The Midland Railway, a 501 (c)(3) nonprofit organization, is one of the longest excursion railroads in the Midwest. The vintage trains travel through scenic farmland, woods and over streams on a 20 mile round-trip from Baldwin City to Ottawa via Norwood. Great for family outings, church groups, birthday parties, senior citizen activities and school field trips, Midland Railway is an inexpensive adventure where you will experience the fun of riding the rails. Contact Midland Railway: 785-594-6982, midlandrailway.org.
Ives-Hartley Lumber Co. Building located at 718 High St.
Originally opened for business on June 27, 1914 and has been renovated as the Lumberyard Arts Center. Over the years, the front west office has housed several retail enterprises. It was the set of Michael Landon’s 1990 film “Where Pigeons Go to Die.”
Baker is a private, liberal arts university that educates traditional and nontraditional students through small classes, innovative instructors and rigorous coursework. It was established in 1858 along the Santa Fe Trail and is the oldest university in Kansas.
Three buildings on the Baldwin City campus are included on the National Register of Historic Places:
• Case Hall. Completed in 1904 for use as the University library, the three-level facility now houses several academic departments.
• Old Castle Museum. The first home of Baker University, and for many years the only college building in the state.
• Parmenter Hall. The funds to construct the second building on campus included a $100 donation from Abraham Lincoln.
Old Castle MuseumOld Castle Museum, 511 5th St., was Kansas’ first university building serving as Baker University’s “temporary home” starting in 1858. Next to Old Castle is Kibbee Cabin, a reproduction of the Kibbee/Barricklow Cabin, where Reverend William Goode preached the first sermon to Kansas white settlers, and a group of Methodist ministers met to form Baker. The Palmyra Post Office served the area from 1857 – 1862.
Parmenter HallParmenter Hall, 706 Dearborn, housed Baker University in 1871 – and received a $100 cash donation from President Abraham Lincoln (rumored to be the only such gift he ever gave). University namesake Bishop Osmon Baker donated a “ten o’clock bell” signifying lights-out for students. It sat in a tower atop Parmenter Hall starting in 1871.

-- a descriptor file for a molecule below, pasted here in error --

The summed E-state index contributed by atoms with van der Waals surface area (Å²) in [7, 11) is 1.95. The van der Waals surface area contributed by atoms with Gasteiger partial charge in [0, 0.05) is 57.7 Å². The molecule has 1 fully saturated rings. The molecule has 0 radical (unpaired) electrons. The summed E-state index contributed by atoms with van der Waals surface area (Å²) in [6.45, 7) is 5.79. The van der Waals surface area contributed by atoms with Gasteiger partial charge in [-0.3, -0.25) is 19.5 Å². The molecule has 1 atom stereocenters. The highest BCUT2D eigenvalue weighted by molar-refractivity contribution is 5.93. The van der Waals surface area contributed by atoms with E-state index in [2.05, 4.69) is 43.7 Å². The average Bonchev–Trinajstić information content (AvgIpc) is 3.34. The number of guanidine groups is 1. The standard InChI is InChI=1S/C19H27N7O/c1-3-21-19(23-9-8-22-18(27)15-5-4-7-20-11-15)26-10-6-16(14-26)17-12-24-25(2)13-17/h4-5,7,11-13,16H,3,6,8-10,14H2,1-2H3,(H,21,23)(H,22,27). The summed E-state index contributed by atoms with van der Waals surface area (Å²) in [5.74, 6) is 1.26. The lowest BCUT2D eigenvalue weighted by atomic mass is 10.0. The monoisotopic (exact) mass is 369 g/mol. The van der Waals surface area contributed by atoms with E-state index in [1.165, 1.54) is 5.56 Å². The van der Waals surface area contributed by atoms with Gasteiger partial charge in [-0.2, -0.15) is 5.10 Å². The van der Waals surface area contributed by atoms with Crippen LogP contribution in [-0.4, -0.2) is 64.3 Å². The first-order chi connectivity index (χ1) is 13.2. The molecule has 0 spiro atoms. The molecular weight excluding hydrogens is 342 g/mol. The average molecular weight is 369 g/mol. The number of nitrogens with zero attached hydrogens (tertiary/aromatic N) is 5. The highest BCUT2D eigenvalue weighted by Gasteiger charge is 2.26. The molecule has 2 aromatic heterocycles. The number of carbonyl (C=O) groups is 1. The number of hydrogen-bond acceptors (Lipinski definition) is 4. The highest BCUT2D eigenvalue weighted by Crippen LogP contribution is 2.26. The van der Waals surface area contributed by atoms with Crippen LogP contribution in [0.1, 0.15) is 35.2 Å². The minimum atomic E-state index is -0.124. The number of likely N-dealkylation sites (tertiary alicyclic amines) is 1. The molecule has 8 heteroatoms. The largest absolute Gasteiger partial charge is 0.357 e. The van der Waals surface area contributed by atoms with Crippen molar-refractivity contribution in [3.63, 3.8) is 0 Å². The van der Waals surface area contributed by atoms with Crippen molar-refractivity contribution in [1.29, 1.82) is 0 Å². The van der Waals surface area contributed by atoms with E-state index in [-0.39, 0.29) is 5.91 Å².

The Clarice L. Osborne Memorial Chapel, 515 6th St., was brought to Baker from England in 1995 and reassembled on campus. The chapel was first built in 1864 and was used by former British Prime Minister Lady Margaret Thatcher’s father, who preached there in the 1930s as a lay minister. Osborne Chapel is open from 7 a.m. to 5:30 p.m. Monday through Friday and by appointment only on the weekends and evenings. The Chapel will not be open during special events or weddings. With prior notification, tours of the Clarice L. Osborne Memorial Chapel are available to visiting groups of 10 or more. Please call 785.594.4553 weekdays 8 a.m. to 4 p.m. or e-mail to inquire about details for your visit.
Quayle Rare Bible CollectionThe Quayle Rare Bible Collection, housed in Collins Library, is the finest and most extensive collections of Bibles in the Midwest. It includes approximately 700 volumes of manuscripts, some dating back to 2060 B.C. Discover how ancient scribes recorded the Bible, what materials they used and when the printing press was developed. For current Collection hours or to schedule a tour, please e-mail email@example.com or call 785.594.8393.
Cross the footbridge to the Ivan Boyd Prairie Preserve, where visitors can view wagon ruts carved out more than a hundred years ago by thousands of wagons traveling the trade route between Missouri and Santa Fe between 1825 and 1875.
Nearby is the Black Jack Battlefield & Nature Park . Tour the battlefield where John Brown, fierce opponent of slavery, led his militia against a proslavery force on June 2, 1856. This armed clash, The Battle of Black Jack, is considered by many to have been the first battle of the American Civil War.
Women’s Bridge is a stone arch bridge over the East Fork of Tauy Creek and was built in 1890 by Baldwin City’s first female mayor, Lucy Sweet Sullivan, and an all-woman City Council. The bridge was rehabilitated in 2006 and a plaque was placed next to the creek.